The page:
Climate change and extreme weather more likely to hurt small businesses
If you’re the owner or employee of a small business, you have another reason to worry about climate change.
If you’re the owner or employee of a small business, you have another reason to worry about climate change. Small businesses are particularly vulnerable to extreme weather, according to research published in July.
“Climate Change Preparedness and the Small Business Sector,” which is based on an opinion survey conducted in June among U.S. small business owners, finds that:
- • More than half (57%) of small businesses believe climate change and extreme weather events such as Hurricane Sandy are an urgent problem that can disrupt the economy and harm small businesses. Four in 10 strongly believe this.
- • One-third (34%) of small business owners personally have seen examples of extreme weather affecting either their business or someone around them.
- • Respondents are somewhat divided on whether the Small Business Administration should track claims related to extreme weather as a way to increase the amount of aid the government provides small businesses affected by such events: 42% say it should; 37% say it should not; and 21% are not sure.
- • Small business owners are a politically diverse lot — 37% of respondents identify themselves as Republicans, 30% say they’re Democrats, and 33% are independents or other.
What the American Sustainable Business Council and Small Business Majority say about the effects
The research was co-sponsored by the American Sustainable Business Council, which represents more than 165,000 businesses nationwide, and the Small Business Majority, an advocacy group that supports the estimated 28 million small businesses in the United States.
It only makes sense that extreme weather would put small businesses especially at risk. As the report points out, most small businesses operate out of one physical location. The SBA estimates that up to 90% of small businesses get the majority of their business from within two miles of their front doors. This makes small businesses more vulnerable to loss compared to larger companies that have backup resources at other locations.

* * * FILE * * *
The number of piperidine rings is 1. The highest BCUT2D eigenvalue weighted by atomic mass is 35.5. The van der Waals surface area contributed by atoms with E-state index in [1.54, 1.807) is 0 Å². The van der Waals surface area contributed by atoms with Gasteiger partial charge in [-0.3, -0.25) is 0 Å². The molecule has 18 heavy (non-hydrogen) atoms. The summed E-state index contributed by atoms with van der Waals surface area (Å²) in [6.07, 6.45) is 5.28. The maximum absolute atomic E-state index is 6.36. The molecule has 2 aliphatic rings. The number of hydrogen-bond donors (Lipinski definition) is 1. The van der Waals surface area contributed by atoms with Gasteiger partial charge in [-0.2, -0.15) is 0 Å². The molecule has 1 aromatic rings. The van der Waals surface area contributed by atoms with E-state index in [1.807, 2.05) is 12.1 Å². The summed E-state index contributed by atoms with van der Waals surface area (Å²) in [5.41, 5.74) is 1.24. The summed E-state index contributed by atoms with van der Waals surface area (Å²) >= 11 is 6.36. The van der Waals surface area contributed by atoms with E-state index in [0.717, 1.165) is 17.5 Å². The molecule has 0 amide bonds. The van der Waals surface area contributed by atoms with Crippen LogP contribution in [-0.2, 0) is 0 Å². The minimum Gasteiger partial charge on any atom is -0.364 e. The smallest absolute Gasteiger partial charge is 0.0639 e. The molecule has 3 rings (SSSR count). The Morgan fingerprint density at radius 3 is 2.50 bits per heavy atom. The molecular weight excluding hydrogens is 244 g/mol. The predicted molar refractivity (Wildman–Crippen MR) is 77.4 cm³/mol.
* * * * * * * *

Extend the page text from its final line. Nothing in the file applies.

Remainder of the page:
Direct damage from extreme weather such as flooding, rising sea levels, storms and drought will make a greater impact on small businesses than a larger company. Small businesses also will feel more pain indirectly from technology and telecommunications failures, absent employees, power failures and supply chain interruptions.
Sources cited in the research estimate that 25% to 40% of small to mid-sized businesses never reopen following a disaster. In the case of Hurricane Sandy, 30% of the 60,000 to 100,000 small businesses negatively affected by the storm failed as a direct result.
The majority of small businesses surveyed have not analyzed the potential economic losses from extreme weather events or other climate-related risks, in part due to a lack of resources. More than half (57%) of small businesses have no disaster recovery plan. For those with risk management plans, 90% spend less than one day a month preparing and maintaining them.
The report’s authors recommend that a small business take a number of actions. The first is to create a continuity plan that identifies the risks posed by extreme weather and climate changes on that specific company.
The report estimates the median cost to a small business from downtime caused by extreme weather is $3,000 a day. What many businesses of all sizes are starting to recognize is that waiting to address the repercussions of disasters after they occur is much more expensive than planning in advance.